If you lean towards the younger side of the workforce scale you may not really remember much difference. If you are in the middle to older side of the scale, change is very noticeable.

The challenge today for every career conscious workplace professional and every business endeavor is not so much about change as it is about attention.

How do you capture the attention of your marketplace?

Capture Attention

We’re all selling, whether it is our expertise and why we are the right choice for the job or promotion, or whether it is our products and services, or a third category is perhaps, both.

When I was a kid, on a lucky day I had just a couple of friends to play with.

Technology hasn’t made us more reclusive; it has opened up the World.

The challenge then, is being interesting and valuable enough to get the attention of your market.

-DEG

Dennis E. Gilbert is a business consultant, speaker (CSPTM), and culture expert. He is a five-time author and the founder of Appreciative Strategies, LLC. His business focuses on positive human performance improvement solutions through Appreciative Strategies®. Reach him through his website at Dennis-Gilbert.com or by calling +1 646.546.5553.


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market attention

Are You Gaining or Destroying Market Attention?

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Every time I login, I get a pop-up flash sale. When I attempt to exit, I get a different pop-up. At the networking event someone pushes the sale of a ticket. The TV commercial shows misery and asks for money. Is this helping with market attention or pushing it away?

Most people will enter your website with curiosity first. An “order now” pop-up is painful before I’ve had a chance to view the menu.

We don’t like telephone calls from someone we don’t already know.

We shy away from non-profits, even those that we share a purpose with because we’re afraid of being guilted into something more.

Although the intent is to improve, what we sometimes call marketing is driving down or driving away business.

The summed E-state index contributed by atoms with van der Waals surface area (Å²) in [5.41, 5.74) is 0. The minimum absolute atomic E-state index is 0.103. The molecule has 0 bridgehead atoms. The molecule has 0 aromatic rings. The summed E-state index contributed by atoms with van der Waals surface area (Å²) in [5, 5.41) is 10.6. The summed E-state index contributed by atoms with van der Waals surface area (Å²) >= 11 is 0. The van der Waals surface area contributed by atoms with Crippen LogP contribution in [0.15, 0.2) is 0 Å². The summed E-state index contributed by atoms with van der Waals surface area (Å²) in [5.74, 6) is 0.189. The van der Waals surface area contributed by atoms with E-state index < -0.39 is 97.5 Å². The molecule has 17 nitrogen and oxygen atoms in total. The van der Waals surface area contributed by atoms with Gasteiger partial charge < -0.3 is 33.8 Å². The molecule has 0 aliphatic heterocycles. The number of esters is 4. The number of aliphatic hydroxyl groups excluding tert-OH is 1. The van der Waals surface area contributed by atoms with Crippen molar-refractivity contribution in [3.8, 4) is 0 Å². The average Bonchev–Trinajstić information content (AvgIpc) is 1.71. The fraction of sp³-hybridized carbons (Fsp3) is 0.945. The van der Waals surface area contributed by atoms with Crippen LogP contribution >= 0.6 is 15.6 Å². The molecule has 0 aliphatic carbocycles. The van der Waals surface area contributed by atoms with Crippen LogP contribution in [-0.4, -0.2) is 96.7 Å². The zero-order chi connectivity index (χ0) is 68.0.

Market Attention

There are a few simple rules for navigating market attention:

  1. Don’t assume or treat everyone the same. Repeat buyers are different from new contacts.
  2. Attempting to create a feeling of guilt with your base is the quickest way to weaken your relationship.
  3. Understand that diminishing attention means your value proposition is less attractive than it once was.
  4. Hitting your base (tribe, customers, members) harder and expecting linear (or greater) results is almost always a fallacy.
  5. Respect and reward those with the energy to engage, as much as or more than what you offer potential new customers.

Gain More

Your market is built on trust and emotion. Certainly, fairness and value are part of that process. Gouging your market is a turn off. So is the repeated invitation to subscribe when you already have.

Attempts to gain market attention and increase your base are sometimes doing the opposite.

Two steps forward, two steps back, doesn’t get you very far.

-DEG

Dennis E. Gilbert is a business consultant, speaker (CSPTM), and culture expert. He is a five-time author and the founder of Appreciative Strategies, LLC. His business focuses on positive human performance improvement solutions through Appreciative Strategies®. Reach him through his website at Dennis-Gilbert.com or by calling +1 646.546.5553.